The 2018 California State Rail Plan, prepared by Caltrans, outlines a number of planned improvements to rail infrastructure in the state of California. These proposals include near-term plans to create additional stops on the Coast Subdivision at Soledad and King City for use by the Coast Starlight. [30] There is also a proposal in the Capitol Corridor Vision plan to improve the right-of-way shared by the Capitol Corridor and Coast Starlight between Oakland and Martinez. [31] The proposal would re-route the train from along the coastline to a new tunnel through Franklin Canyon and a right-of-way next to California State Route 4 that would reduce the trip time by several minutes.


Amtrak Coast Starlight (interactive map) Amtrak Coast Starlight.png
Amtrak Coast Starlight (interactive map)

Except for two sections, most of the Coast Starlight route is on former Southern Pacific lines now owned by the Union Pacific Railroad. The Coast Starlight runs over the following lines: [32]

The Coast Starlight is occasionally diverted between Oakland and Los Angeles via the Central Valley and Tehachapi Pass due to track work or service disruptions on the Coast Line. These rerouted trains are popular with railfans because they use the Tehachapi Loop, which passenger trains have otherwise been prohibited from using since 1971. [33] [34]


Traffic by Fiscal Year (October–September)
RidershipChange over previous yearTicket RevenueChange over previous year
2007 [35] 343,542-$29,171,278-
2008 [35] 353,657Increase2.svg2.94%$28,117,404Decrease2.svg3.61%
2009 [35] 432,565Increase2.svg22.31%$32,637,793Increase2.svg16.07%
2010 [36] 444,205Increase2.svg2.69%$37,404,114Increase2.svg14.6%
2011 [36] 426,584Decrease2.svg3.96%$39,997,952Increase2.svg6.93%
2012 [37] 454,443Increase2.svg6.53%$40,826,562Increase2.svg2.07%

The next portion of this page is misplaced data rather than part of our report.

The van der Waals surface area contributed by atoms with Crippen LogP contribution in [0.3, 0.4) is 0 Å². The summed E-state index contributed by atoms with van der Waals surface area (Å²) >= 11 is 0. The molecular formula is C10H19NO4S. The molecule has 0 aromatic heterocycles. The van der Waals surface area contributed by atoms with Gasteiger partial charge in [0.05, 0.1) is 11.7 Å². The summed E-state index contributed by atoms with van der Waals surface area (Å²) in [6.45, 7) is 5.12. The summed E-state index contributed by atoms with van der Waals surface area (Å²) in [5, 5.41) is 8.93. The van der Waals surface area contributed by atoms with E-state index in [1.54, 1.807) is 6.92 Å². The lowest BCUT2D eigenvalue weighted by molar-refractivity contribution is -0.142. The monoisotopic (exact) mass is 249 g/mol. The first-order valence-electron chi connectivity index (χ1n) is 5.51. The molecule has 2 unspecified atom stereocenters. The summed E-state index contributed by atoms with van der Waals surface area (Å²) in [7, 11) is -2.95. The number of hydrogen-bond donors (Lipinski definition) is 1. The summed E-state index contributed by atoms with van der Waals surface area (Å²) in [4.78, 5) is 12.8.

2013 [37] 479,522Increase2.svg5.51%$42,786,995Increase2.svg4.8%
2014 [38] 459,450Decrease2.svg4.18%$42,150,907Decrease2.svg1.48%
2015 [38] 455,845Decrease2.svg0.78%$41,113,114Decrease2.svg2.46%
2016 [39] 453,131Decrease2.svg0.59%$40,534,262Decrease2.svg1.4%
2017 [40] 439,000Decrease2.svg3.11%--
2018 [3] 417,819Decrease2.svg4.82%--
2019 [3] 426,029Increase2.svg1.96%--
2020 [41] 258,200Decrease2.svg37.2%--


    The train uses double-decker Superliner I & II equipment, including a Sightseer Lounge car that has floor-to-ceiling windows to view the passing scenery. Baggage is placed in one of Amtrak's new Viewliner II single-level baggage cars or in designated coach-class cars. The Coast Starlight typically uses two GE P42DCs for locomotive power. Secondary locomotives that are occasionally utilized are the older GE P32-8BWHs and GE P40DCs. While the length of the train varies, in 2020 the consist comprised a baggage car, Transition sleeper, two sleeping cars, dining car, Sightseer Lounge, one Superliner coach car with Business Class seating, and three standard coaches cars. [42]

    Prior to February 2018, the Coast Starlight was unique in that it included a first-class lounge car called the "Pacific Parlour Car". The cars were Budd Hi-Level Sky Lounge cars, built in 1956 for the Santa Fe's El Capitan service. Called a "living room on rails", the Parlour car offered several amenities to first-class sleeping car passengers including wireless Internet access, a full bar, a small library with books and games, an afternoon wine tasting, and a movie theater on the lower level. Sleeping car passengers could also make reservations to dine in the Parlour car, which offered a unique menu not offered in the standard dining car. [43] In February 2018, in a cost-cutting measure, Amtrak discontinued the Pacific Parlour Cars, citing the move as "part of Amtrak's ongoing work to modernize its fleet of equipment." [44]

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    1. Amtrak's Fiscal Year (FY) runs from October 1st of the prior year to September 30th of the named year.

    Further reading

    Route map: